The rare wonder of watching dozens of baby sea turtles emerge from their nest and make their way to the shore is truly one of the most magical things you’ll ever see, and it’s all about timing.
They pop out of the sand under the cover of night and follow the moonglow into the waves.
Sea turtles have a dangerous (if adorable) first few minutes in the new world. Those who are dedicated to the preservation of these endangered animals work along Pensacola Beach and Perdido Key to ensure their safety and as their reward they get to witness one of the most amazing journeys in nature.
With a little luck and great timing, you can, too!
Female sea turtles begin to come ashore at night along Pensacola Beach and the Gulf Islands National Seashore (GINS) in May to lay their eggs. The incubation period lasts about two months, and nests begin hatching in July and continue through late October.
Hatchlings usually wait until the sand temperature cools to hatch, so most nests emerge after dark. Once out of the nest, the little turtles scramble to the water and swim offshore where they will live for several years in seaweed beds drifting along the Gulf Stream until reaching adulthood and returning back to the coastal waters of their birth.
Loggerheads are the most common sea turtle along the beaches of Northwest Florida. There are three other sea turtles that also nest on our beaches: the Green, the Leatherback and the Kemp’s Ridley, the rarest of all sea turtle species. The Kemp’s Ridley nests during the day and many times the hatchlings emerge during daylight hours.
Nearly all species of sea turtle are classified as endangered, and some, like the Kemp’s Ridley, are critically endangered.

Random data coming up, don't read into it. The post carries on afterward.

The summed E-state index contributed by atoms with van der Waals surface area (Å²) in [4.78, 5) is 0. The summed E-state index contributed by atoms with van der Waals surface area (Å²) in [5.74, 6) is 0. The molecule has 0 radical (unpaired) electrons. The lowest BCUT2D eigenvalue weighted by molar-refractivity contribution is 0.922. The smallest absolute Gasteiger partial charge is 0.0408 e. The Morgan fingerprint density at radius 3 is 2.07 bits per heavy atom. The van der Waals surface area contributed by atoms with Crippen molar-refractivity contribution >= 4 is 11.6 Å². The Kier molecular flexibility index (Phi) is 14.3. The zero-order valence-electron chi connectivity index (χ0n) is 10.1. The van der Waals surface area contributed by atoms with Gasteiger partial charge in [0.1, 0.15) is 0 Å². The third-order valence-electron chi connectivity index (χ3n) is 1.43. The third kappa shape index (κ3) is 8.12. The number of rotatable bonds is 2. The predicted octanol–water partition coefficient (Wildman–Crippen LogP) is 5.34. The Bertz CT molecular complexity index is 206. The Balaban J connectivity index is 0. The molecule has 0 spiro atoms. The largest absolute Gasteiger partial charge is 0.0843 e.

Baby sea turtles face many obstacles when first leaving their nests—such as raccoons, crabs, birds and fish. Sea turtle hatchlings also use the light of the moon to guide themselves to the water, but can get distracted by bright lights from beach homes, condos and businesses facing the beach.
That’s why it’s so important to always be respectful and considerate of nesting sea turtles and hatchlings to ensure that future generations get to enjoy them too.
Here are some helpful tips:
When walking the beach at night during turtle season, remember to use a red flashlight. Sea turtles and hatchlings are less likely to be attracted and disoriented by red lighting.
Don’t touch or harass a nesting sea turtle or baby hatchlings as they leave their nest. Watch quietly from a distance and never shine lights or use flash photography, which could disorient them.
FILL IT IN and KNOCK IT DOWN
Fill in large holes, knock down sandcastles and other obstacles to leave the beach flat for nesting sea turtles.
LEAVE NO TRACE BEHIND
Remove all tents, canopies, furniture, toys and other obstacles from the beach every night.
If you see a sea turtle or hatchling that is sick, injured, in distress or deceased, please call the local authorities and the Florida Fish and Wildlife Conservation Commission 24-hour hotline at 888-404-3922.
Gulf Islands National Seashore provides endless opportunity for solitude and relaxation and miles of unobstructed views and access to the Gulf.
Tourists who’ve traveled to Pensacola Beach to experience its natural beauty and the creatures that inhabit it now have even more to discover when they take advantage of the Footprints in the Sand Eco-Trail.
The Pensacola Bay Area has been loved by explorers since 1559. Now you, too, can embark on your own adventure and discover our destination on the Explore Pensacola GeoTour! Using a GPS-enabled device, instead of a compass, you can become a modern-day Ponce de Leon in search of hidden treasure.
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